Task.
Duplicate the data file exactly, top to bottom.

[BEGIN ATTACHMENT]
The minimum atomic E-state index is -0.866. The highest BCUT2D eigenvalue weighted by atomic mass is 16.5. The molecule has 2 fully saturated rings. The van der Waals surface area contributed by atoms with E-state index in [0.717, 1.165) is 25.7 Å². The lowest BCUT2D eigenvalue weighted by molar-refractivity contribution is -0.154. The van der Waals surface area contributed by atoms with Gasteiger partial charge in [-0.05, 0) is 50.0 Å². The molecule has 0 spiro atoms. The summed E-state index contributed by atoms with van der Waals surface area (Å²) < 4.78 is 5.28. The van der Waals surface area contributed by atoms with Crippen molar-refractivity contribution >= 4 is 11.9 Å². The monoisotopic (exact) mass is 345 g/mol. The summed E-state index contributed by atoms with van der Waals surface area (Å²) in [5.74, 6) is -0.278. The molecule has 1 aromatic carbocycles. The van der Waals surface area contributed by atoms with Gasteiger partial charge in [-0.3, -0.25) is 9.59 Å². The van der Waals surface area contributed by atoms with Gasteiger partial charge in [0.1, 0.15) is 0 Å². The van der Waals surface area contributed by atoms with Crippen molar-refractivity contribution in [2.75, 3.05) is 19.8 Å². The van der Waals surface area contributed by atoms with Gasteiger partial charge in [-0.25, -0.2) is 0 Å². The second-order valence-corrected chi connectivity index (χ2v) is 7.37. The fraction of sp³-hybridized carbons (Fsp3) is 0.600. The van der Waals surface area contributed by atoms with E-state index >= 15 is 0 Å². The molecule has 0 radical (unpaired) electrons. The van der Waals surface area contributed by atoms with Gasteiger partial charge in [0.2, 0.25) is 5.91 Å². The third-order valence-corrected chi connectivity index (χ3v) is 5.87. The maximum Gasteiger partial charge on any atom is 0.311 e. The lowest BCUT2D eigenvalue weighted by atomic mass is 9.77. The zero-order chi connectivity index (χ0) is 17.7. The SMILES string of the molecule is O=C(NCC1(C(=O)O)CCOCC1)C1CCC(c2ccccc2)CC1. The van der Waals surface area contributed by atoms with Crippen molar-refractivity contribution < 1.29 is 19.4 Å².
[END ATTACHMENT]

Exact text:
The minimum atomic E-state index is -0.866. The highest BCUT2D eigenvalue weighted by atomic mass is 16.5. The molecule has 2 fully saturated rings. The van der Waals surface area contributed by atoms with E-state index in [0.717, 1.165) is 25.7 Å². The lowest BCUT2D eigenvalue weighted by molar-refractivity contribution is -0.154. The van der Waals surface area contributed by atoms with Gasteiger partial charge in [-0.05, 0) is 50.0 Å². The molecule has 0 spiro atoms. The summed E-state index contributed by atoms with van der Waals surface area (Å²) < 4.78 is 5.28. The van der Waals surface area contributed by atoms with Crippen molar-refractivity contribution >= 4 is 11.9 Å². The monoisotopic (exact) mass is 345 g/mol. The summed E-state index contributed by atoms with van der Waals surface area (Å²) in [5.74, 6) is -0.278. The molecule has 1 aromatic carbocycles. The van der Waals surface area contributed by atoms with Gasteiger partial charge in [-0.3, -0.25) is 9.59 Å². The van der Waals surface area contributed by atoms with Gasteiger partial charge in [0.1, 0.15) is 0 Å². The van der Waals surface area contributed by atoms with Crippen molar-refractivity contribution in [2.75, 3.05) is 19.8 Å². The van der Waals surface area contributed by atoms with Gasteiger partial charge in [-0.25, -0.2) is 0 Å². The second-order valence-corrected chi connectivity index (χ2v) is 7.37. The fraction of sp³-hybridized carbons (Fsp3) is 0.600. The van der Waals surface area contributed by atoms with E-state index >= 15 is 0 Å². The molecule has 0 radical (unpaired) electrons. The van der Waals surface area contributed by atoms with Gasteiger partial charge in [0.2, 0.25) is 5.91 Å². The third-order valence-corrected chi connectivity index (χ3v) is 5.87. The maximum Gasteiger partial charge on any atom is 0.311 e. The lowest BCUT2D eigenvalue weighted by atomic mass is 9.77. The zero-order chi connectivity index (χ0) is 17.7. The SMILES string of the molecule is O=C(NCC1(C(=O)O)CCOCC1)C1CCC(c2ccccc2)CC1. The van der Waals surface area contributed by atoms with Crippen molar-refractivity contribution < 1.29 is 19.4 Å².